By Sarah Pride
Patrick Henry College
From L to R: Todd Palin, Lucas Alm, Molly Wyer, Rebecca Beach, an aide, Erin Pradia, an aide, Sarah Palin, an aide, an aide, Nicole Forcine
Patrick Henry College sophomore, Erin Pradia, one of the van drivers, watched intently as Secret Service agents shouted, “Photo op! Photo op!” From the front van, Alaska Governor Sarah Palin and her husband emerged and graciously greeted the press. Then, before boarding the campaign plane, Palin turned to an aide.
“I want to thank the volunteers,” she said. The van drivers, most of them PHC students, shook the hands of Todd and Sarah Palin and then lined up by the plane for a once-in-a-lifetime photo opportunity.
“I was really impressed that [Palin] spent so much time with each of us—about fifteen seconds,” says Pradia. “She asked each of our names, and we also had a chance to say something to her. I complimented her on her poise during the debates.”
“[Palin] is just as beautiful in person as everyone says,” exclaims freshman Rebecca Beach.
This slightly unusual episode reflects the almost uncanny tendency of PHC students to show up at the right place and the right time, especially in matters political. A few weeks before the Palin rally, a PHC alum in D.C. learned that the McCain campaign needed trustworthy drivers for their Virginia motorcade. The alum connected them to volunteers at Patrick Henry College. So while thousands crowded into McCain/Palin rallies to catch a piece of history, PHC students dashed around behind the scenes, chauffeuring candidates from airport, to hotel, to venue.
“What impressed me was watching how (Palin’s) staffers worked together,” says senior Nicole Forcine. “I could see the positive attitude and excellence of one young Christian woman who was there to serve, as opposed to others who were out to further their own careers.”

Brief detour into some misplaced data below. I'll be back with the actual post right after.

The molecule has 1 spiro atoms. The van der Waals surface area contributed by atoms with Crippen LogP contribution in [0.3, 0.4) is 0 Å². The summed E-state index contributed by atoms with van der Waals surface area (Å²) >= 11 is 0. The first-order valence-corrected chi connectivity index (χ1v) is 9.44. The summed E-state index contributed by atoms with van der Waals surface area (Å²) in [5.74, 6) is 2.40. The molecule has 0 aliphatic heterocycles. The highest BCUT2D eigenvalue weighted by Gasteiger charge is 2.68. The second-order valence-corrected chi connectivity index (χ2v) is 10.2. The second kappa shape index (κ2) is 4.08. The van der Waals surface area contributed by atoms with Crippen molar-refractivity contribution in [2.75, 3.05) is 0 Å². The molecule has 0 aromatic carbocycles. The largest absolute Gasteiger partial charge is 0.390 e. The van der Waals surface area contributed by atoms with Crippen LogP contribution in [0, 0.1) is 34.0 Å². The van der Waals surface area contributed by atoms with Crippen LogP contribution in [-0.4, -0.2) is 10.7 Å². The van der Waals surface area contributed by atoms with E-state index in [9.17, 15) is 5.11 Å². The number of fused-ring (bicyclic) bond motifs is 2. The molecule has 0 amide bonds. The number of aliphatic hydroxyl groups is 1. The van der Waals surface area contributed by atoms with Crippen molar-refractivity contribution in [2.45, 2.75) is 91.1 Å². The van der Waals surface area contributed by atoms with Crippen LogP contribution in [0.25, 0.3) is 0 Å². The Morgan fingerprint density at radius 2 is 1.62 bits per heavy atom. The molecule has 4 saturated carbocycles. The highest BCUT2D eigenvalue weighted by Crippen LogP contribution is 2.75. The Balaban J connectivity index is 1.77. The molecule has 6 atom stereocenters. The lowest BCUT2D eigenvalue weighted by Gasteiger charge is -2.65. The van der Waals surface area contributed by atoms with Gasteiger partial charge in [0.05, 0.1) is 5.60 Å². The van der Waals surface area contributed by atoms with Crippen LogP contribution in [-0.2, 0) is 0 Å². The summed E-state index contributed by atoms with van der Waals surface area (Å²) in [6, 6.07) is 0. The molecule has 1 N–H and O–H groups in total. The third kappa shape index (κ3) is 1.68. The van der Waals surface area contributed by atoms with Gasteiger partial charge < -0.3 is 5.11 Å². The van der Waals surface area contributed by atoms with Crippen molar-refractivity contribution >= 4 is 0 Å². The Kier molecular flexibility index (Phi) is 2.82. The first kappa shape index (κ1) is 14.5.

Student Action Teams
This type of hands-on civic and political involvement is an important part of Patrick Henry College’s ethic of service to God and country, a striving for excellence and integrity in both word and deed. To further encourage its students to walk out their beliefs in this manner, the College’s Academic Calendar includes a fall break from November 3-4, specifically so that interested students can help on campaigns without losing academic standing.
This year, 75 students and staff have signed up for “Student Action Teams” with Generation Joshua (GenJ), a nonprofit youth organization started by the Homeschool Legal Defense Association (HSLDA) and other groups. These students fan out across the country to lead more than 1,000 youth, mostly between the ages of fourteen and seventeen, who will canvas for candidates in eighteen races in fourteen different states.
“We have lots of young people as volunteers, but they need someone to lead them,” says Caleb Dalton, Student Action Team Coordinator for GenJ.
Teams are assigned to work in congressional races during the critical last 72 hours prior to the November 4th election, explains Nicole Forcine. They will also be campaigning for candidates through phone banking and door-to-door literature drops. On Election Day itself, the young people will segue into sign-waving. “That’s where we get more involved with any local candidates we can endorse,” Forcine says.
And after election day, whether nursing bruised psyches or celebrating victories, everyone involved will have gained valuable insight into the civic practices of a free country. Having further grounded their political beliefs through the sacrifice of time and energy, participants walk away with a greater appreciation of both the privilege and responsibility of American citizenship.
Adds sophomore Betsy Sayre, who traveled to her home state of northeastern Pennsylvania to work a campaign with seven other family members: “This is an awesome way to live out what [Patrick Henry College] is about—impacting the culture.”
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